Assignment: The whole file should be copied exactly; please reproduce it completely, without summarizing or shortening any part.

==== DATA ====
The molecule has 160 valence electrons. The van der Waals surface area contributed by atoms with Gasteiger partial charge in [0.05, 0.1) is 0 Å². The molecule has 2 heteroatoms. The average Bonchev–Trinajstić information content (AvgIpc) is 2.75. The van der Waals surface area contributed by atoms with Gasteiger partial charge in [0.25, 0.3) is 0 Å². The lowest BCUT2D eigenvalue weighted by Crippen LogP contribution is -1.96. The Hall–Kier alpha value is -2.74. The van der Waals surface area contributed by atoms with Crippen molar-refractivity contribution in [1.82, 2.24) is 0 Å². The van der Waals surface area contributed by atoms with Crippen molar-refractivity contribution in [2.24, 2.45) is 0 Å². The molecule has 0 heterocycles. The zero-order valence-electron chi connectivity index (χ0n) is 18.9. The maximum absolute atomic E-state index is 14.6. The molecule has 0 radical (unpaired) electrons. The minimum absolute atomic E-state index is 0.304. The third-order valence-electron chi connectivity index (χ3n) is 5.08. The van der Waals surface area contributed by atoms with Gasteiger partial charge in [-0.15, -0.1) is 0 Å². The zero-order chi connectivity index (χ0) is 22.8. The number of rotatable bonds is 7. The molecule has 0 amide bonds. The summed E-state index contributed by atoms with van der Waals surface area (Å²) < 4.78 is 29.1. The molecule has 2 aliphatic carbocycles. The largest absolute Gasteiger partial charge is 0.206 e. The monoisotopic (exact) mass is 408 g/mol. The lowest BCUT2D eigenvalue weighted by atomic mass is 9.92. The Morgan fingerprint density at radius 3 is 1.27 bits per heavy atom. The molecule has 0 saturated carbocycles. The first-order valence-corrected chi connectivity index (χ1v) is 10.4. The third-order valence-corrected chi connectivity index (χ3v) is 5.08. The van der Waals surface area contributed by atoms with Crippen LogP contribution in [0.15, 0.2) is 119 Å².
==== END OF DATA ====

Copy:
The molecule has 160 valence electrons. The van der Waals surface area contributed by atoms with Gasteiger partial charge in [0.05, 0.1) is 0 Å². The molecule has 2 heteroatoms. The average Bonchev–Trinajstić information content (AvgIpc) is 2.75. The van der Waals surface area contributed by atoms with Gasteiger partial charge in [0.25, 0.3) is 0 Å². The lowest BCUT2D eigenvalue weighted by Crippen LogP contribution is -1.96. The Hall–Kier alpha value is -2.74. The van der Waals surface area contributed by atoms with Crippen molar-refractivity contribution in [1.82, 2.24) is 0 Å². The van der Waals surface area contributed by atoms with Crippen molar-refractivity contribution in [2.24, 2.45) is 0 Å². The molecule has 0 heterocycles. The zero-order valence-electron chi connectivity index (χ0n) is 18.9. The maximum absolute atomic E-state index is 14.6. The molecule has 0 radical (unpaired) electrons. The minimum absolute atomic E-state index is 0.304. The third-order valence-electron chi connectivity index (χ3n) is 5.08. The van der Waals surface area contributed by atoms with Gasteiger partial charge in [-0.15, -0.1) is 0 Å². The zero-order chi connectivity index (χ0) is 22.8. The number of rotatable bonds is 7. The molecule has 0 amide bonds. The summed E-state index contributed by atoms with van der Waals surface area (Å²) < 4.78 is 29.1. The molecule has 2 aliphatic carbocycles. The largest absolute Gasteiger partial charge is 0.206 e. The monoisotopic (exact) mass is 408 g/mol. The lowest BCUT2D eigenvalue weighted by atomic mass is 9.92. The Morgan fingerprint density at radius 3 is 1.27 bits per heavy atom. The molecule has 0 saturated carbocycles. The first-order valence-corrected chi connectivity index (χ1v) is 10.4. The third-order valence-corrected chi connectivity index (χ3v) is 5.08. The van der Waals surface area contributed by atoms with Crippen LogP contribution in [0.15, 0.2) is 119 Å².